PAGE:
In May 2008, a group of Christian leaders came together to reassert the true meaning of evangelicalism and to discuss the role of evangelicals in public discourse. The results of the meetings were compiled in a uniform statement, thereafter known as The Evangelical Manifesto.
In the words of the writers, the idea was crystallized like this: “For those who are Evangelicals, the deepest purpose of the Manifesto is a serious call to reform—an urgent challenge to reaffirm Evangelical identity, to reform Evangelical behavior, to reposition Evangelicals in public life, and so rededicate ourselves to the high calling of being Evangelical followers of Jesus Christ.” (For a complete, online copy of the Manifesto, see http://www.anevangelicalmanifesto.com/docs/Evangelical_Manifesto.pdf.)
The Manifesto received a mixed response. Some eagerly signed it; others viewed it with suspicion. In response to The Manifesto, Newsweek writer Lisa Miller stated the following: “What if the evangelicals wrote a manifesto and nobody cared? It was supposed to be a decisive document, a credo that unified American evangelicals around the Christian principles that form the foundation of their faith. It would restore to American evangelicals a sense of mission and history – giving them permission to look beyond party politics for their values while at the same time urging them to be orthodox and ethical in their lives and in the world. Instead, “An Evangelical Manifesto” was released three weeks ago to almost no fanfare. Aside from a handful of news stories and some dutiful intervarsity sniping online, the fallout from the “Evangelical Manifesto” was – and continues to be – less than earth-shattering.”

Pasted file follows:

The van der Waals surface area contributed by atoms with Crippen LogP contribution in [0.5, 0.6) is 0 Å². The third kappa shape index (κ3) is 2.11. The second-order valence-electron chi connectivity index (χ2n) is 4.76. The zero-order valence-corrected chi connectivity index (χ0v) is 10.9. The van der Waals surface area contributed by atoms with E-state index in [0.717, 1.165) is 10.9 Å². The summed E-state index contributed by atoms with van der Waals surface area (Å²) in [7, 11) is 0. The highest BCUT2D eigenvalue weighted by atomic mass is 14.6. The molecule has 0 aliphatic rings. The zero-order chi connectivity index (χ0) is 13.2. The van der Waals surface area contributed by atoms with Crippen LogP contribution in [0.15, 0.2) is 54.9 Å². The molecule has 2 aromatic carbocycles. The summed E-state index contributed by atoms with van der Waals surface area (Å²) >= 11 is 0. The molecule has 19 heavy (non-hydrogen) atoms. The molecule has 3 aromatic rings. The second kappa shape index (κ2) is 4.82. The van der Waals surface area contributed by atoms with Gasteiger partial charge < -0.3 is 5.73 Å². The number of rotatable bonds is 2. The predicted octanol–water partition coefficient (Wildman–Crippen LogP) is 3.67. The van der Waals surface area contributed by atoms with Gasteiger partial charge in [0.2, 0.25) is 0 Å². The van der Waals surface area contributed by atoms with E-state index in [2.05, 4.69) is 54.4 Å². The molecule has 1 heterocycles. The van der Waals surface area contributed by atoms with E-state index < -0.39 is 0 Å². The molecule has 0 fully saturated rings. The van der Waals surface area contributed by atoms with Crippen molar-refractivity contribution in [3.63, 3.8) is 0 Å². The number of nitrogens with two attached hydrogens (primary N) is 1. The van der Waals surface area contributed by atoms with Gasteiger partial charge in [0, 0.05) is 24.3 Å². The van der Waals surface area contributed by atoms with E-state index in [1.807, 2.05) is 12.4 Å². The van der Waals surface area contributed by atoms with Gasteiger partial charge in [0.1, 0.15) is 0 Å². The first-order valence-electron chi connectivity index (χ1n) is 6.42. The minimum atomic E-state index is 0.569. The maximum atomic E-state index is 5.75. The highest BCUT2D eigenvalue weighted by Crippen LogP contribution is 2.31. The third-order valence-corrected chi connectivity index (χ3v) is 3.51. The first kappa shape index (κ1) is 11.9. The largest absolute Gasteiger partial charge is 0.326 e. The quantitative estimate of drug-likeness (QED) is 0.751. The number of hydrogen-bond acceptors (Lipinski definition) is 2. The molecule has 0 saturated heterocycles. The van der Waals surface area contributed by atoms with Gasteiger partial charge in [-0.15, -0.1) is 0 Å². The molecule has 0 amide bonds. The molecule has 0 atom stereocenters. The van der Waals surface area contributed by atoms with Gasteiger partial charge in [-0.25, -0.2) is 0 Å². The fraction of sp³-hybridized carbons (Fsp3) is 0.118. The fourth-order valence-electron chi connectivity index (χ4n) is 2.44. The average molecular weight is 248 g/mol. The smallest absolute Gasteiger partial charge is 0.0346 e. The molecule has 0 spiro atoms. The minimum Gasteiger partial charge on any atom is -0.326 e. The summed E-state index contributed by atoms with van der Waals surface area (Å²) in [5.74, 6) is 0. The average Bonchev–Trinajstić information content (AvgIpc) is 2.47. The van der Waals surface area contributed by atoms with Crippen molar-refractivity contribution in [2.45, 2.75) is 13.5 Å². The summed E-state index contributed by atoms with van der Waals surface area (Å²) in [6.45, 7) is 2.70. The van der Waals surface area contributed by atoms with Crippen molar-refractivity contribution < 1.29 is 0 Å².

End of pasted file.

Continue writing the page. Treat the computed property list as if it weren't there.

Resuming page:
Now, we can debate the veracity of Ms. Miller’s comments all day long, but both her remarks and the impetus behind the manifesto do make me ponder a few questions.
1) In terms of its intercourse with the world, how do you think that evangelicals are doing? What do we do well? In what areas do we need improvement?
2) Are we really as judgmental and hypocritical as many perceive us to be?
3) Question #2 leads me to my final question. I love the parable of the Pharisee and the tax collector. Most of us know this great little story. A Pharisee walks into the temple and begins to pray. He says: “I thank you, God, that I’m not like the other men – robbers, evildoers, adulterers, or even like this tax collector. I fast twice a week and give a tenth of all I get.” But the tax collector stood at a distance and would not even look up into heaven. He simply cried, “Have mercy on me, a sinner!” According to Christ, it was the tax collector, not the Pharisee, who went away more justified.
Now, is it just me, or could that parable have been re-worded? Maybe it could have gone something like this: “The evangelical goes to church to pray. She says: ‘I thank you, God, that I’m not like everyone else – the idolaters, the homosexuals, the adulterers, the fornicators, or the members of a particular political party. I go to church, read my Bible, pay my tithes, sing in choir and quote Scripture from memory. I thank you that I’m not like this sinner who sits here.’ In the meantime, a sinner, who is well aware of her status before God comes in and prays: “Have mercy on me, a sinner!’” Who walks away more justified?
Make no mistake, I’m preaching to myself here as much as anyone else. I’m in no way immune from hypocrisy. We’re called to be salt and light; we’re called to proclaim the gospel in word and in deed; we’re called to love others as Christ loved the church. Hmmmm, if we’re going to be honest, are we as evangelicals often more like the Pharisee or the tax collector?